Hilton:  Sure.  It can be positive self-talk.  It can be just mental imagery in your mind of what you’re doing, what you want to do well.  You do need to take some moments to relax, get yourself very calm.  I used to do this – when I learned this over in Japan, I started out doing it for an hour a day and then pretty regularly I could do it in a half hour if I needed to.  I think in the nowadays time and culture I like to teach a player to do it quickly.  So you can do it very quickly where you put yourself in a kind of, I call it a “deliberate calm” situation.

It’s funny.  A couple of years ago there was an article and now it’s a movie directed by Clint Eastwood.  The name of it is Sully.  In that article – it was kind of in the papers, kind of under the radar – but I was reading about he had developed this ability to go into a deliberately calm state at will.  Whenever there was a pressure, he used that as a trigger to go into that.  Part of it was his personality but part of it was the background and training to go into that deliberately calm state.  I like to teach the players different techniques to do it.  So again, relaxing, deliberately relaxing your body, your mind, and the muscles.  Choosing the words and the visual images that you want to put into your mind.

It’s like if you go to Disneyland, you say, “What ride did you like at Disneyland?”  “Well, I like Magic Mountain.”  “Can you remember what it’s like to be there?”  “Yeah.  Yeah I liked that.”  Well, you choose what you want to put into your mind deliberately and you spend some moments with that. I had been incorporating what you want to do baseball-wise into that conversation.  You kind of pack it all in there for their routine.  Of course this is over time to let them absorb it all.

Cain:  Dave, you talked also about kind of the endgame routine being much shorter.  What are some of those endgame routines that you get players to do or that you used yourself?

Hilton:  I found what works the most excellently of all is a verbal cue word.  So there are hitters swinging and either in BP it’s obviously more swings than in a game, but you feel your shoulder pull, you feel your head off the ball, you feel you’re collapsing – whatever the mechanical thing is, you know that you’re out of sync on your swing on a particular pitch or a round.

I like to have them experiment in the cage.  We’re in the cage and then they’ll pick out a word or they may look out onto the fence, which is telling them they want to stay through the ball.  They don’t want to pull off the ball; they want to stay through it with both upper and lower body, stay balanced through the ball.  Or they may – if a word works the best – so they might say “line drive,” they might say “stay through it,” they might say “center field.”  Amazingly – try that out – amazingly, that worked extremely well to get a hitter out of his swing rut.

I’ve done this quite a bit with all ages of players.  It really works.  They’ll be pulling off the ball 4-5 times in a row.  I’ll have them pause, take a breath and use that, and within 1-2 swings they’ll be right back in their swing again.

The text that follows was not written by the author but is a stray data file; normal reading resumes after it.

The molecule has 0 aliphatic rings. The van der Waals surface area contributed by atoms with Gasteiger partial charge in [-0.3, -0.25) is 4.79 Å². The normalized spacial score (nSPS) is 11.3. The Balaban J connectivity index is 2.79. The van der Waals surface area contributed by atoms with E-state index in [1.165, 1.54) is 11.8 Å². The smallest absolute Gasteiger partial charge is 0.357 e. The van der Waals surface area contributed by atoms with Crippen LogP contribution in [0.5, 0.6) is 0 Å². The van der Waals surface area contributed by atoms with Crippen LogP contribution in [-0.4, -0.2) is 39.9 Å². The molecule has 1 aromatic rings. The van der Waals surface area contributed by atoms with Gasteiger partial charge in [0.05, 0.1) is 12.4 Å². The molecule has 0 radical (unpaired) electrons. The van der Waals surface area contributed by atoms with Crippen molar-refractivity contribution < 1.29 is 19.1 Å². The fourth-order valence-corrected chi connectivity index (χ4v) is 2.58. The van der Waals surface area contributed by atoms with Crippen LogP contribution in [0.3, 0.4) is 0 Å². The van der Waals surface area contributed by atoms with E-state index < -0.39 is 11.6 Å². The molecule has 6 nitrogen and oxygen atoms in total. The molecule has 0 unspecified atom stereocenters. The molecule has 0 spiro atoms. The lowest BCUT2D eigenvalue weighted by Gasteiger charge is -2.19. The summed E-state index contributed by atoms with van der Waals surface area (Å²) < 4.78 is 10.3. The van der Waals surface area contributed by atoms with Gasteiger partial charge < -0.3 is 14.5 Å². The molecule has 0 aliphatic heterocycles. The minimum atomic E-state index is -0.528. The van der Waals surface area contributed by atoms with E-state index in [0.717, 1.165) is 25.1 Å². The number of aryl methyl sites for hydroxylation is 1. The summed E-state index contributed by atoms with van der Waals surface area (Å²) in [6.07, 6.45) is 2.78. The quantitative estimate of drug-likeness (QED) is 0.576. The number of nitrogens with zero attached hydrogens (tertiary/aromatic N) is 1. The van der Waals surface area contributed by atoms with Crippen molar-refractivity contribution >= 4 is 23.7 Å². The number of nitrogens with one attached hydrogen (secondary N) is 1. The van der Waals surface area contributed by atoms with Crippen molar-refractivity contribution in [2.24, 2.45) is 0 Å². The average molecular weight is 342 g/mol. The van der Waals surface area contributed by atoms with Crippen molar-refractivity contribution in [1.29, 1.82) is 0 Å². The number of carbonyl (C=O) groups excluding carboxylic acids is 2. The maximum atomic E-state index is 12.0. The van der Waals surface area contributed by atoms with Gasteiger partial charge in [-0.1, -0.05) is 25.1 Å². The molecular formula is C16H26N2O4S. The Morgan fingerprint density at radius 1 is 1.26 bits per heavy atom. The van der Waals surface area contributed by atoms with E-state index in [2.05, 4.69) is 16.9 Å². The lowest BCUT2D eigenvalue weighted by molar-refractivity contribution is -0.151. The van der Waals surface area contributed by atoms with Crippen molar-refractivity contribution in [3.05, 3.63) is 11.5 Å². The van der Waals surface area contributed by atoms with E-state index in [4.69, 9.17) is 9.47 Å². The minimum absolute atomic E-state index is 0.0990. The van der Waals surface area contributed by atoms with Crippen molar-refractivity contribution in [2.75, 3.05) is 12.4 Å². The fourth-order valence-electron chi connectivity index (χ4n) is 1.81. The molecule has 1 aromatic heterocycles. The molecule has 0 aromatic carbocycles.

Cain:  How much do you talk with players about breathing pitch to pitch?

Hilton:  Breathing is big.  I love what you did out here with the things that you taught where breathing is really big and different styles of breathing.  That’s big.  I have them run their setup and their stance starting out – again, I do physical all day long and incorporate the mental with it but incorporating the breathing into everything.  So I’m real big on that.  I have found I like holding the breath technique works well as a separate technique.  I like that.

Cain:  Is there anything else from a mental game standpoint that you talk about with the routine? You’ve mentioned kind of the verbal cue.  You’ve mentioned creating sort of that deliberate calm state through the breath or through a form of meditation.  Is there anything else that you use, maybe an imagery or anything else maybe from a physical standpoint, to help you kind of lock in the mental?

Hilton:  Yeah, I’ve got into tapping.  There is a technique that is called EFT and tapping techniques or touch-and-breathe.  It’s a form of that without the physical percussion of it, but you just touch yourself on a particular part of your body.  I call it “signaling.”  I use the term “signaling” for it. Young people and everyone can be self-conscious so I really don’t have them do it on the field but we’ll have them do it before they go to the field – a tapping technique that they’re comfortable with or a touch-and-breathe if that is more comfortable.  It’s really tremendous in terms of dissolving negative states of mind, changing memories that you’re holding on to, or negative beliefs.  It can really dissolve those very quickly.  Then allow the positive state that you want to be in to take over.